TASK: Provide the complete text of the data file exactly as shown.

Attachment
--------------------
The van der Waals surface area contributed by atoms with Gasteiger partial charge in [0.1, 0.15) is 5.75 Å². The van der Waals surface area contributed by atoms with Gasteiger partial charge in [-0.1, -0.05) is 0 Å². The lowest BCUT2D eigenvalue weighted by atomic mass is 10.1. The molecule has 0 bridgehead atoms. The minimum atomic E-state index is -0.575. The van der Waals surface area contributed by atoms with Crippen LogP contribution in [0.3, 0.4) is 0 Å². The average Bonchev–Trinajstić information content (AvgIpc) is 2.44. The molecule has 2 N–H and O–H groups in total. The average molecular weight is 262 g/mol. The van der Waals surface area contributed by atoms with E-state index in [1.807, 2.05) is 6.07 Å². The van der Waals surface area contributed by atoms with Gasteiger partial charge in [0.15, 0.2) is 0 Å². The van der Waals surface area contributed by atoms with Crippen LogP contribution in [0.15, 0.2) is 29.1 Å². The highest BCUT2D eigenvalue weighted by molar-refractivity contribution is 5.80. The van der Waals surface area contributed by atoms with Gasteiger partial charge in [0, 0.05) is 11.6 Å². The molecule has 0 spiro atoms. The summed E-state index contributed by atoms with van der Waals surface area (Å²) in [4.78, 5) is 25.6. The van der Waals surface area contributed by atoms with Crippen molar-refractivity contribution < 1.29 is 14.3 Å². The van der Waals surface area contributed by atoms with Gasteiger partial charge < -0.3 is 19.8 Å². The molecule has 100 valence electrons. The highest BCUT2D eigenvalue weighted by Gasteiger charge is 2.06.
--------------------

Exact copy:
The van der Waals surface area contributed by atoms with Gasteiger partial charge in [0.1, 0.15) is 5.75 Å². The van der Waals surface area contributed by atoms with Gasteiger partial charge in [-0.1, -0.05) is 0 Å². The lowest BCUT2D eigenvalue weighted by atomic mass is 10.1. The molecule has 0 bridgehead atoms. The minimum atomic E-state index is -0.575. The van der Waals surface area contributed by atoms with Crippen LogP contribution in [0.3, 0.4) is 0 Å². The average Bonchev–Trinajstić information content (AvgIpc) is 2.44. The molecule has 2 N–H and O–H groups in total. The average molecular weight is 262 g/mol. The van der Waals surface area contributed by atoms with E-state index in [1.807, 2.05) is 6.07 Å². The van der Waals surface area contributed by atoms with Gasteiger partial charge in [0.15, 0.2) is 0 Å². The van der Waals surface area contributed by atoms with Crippen LogP contribution in [0.15, 0.2) is 29.1 Å². The highest BCUT2D eigenvalue weighted by molar-refractivity contribution is 5.80. The van der Waals surface area contributed by atoms with Gasteiger partial charge in [0, 0.05) is 11.6 Å². The molecule has 0 spiro atoms. The summed E-state index contributed by atoms with van der Waals surface area (Å²) in [4.78, 5) is 25.6. The van der Waals surface area contributed by atoms with Crippen molar-refractivity contribution < 1.29 is 14.3 Å². The van der Waals surface area contributed by atoms with Gasteiger partial charge < -0.3 is 19.8 Å². The molecule has 100 valence electrons. The highest BCUT2D eigenvalue weighted by Gasteiger charge is 2.06.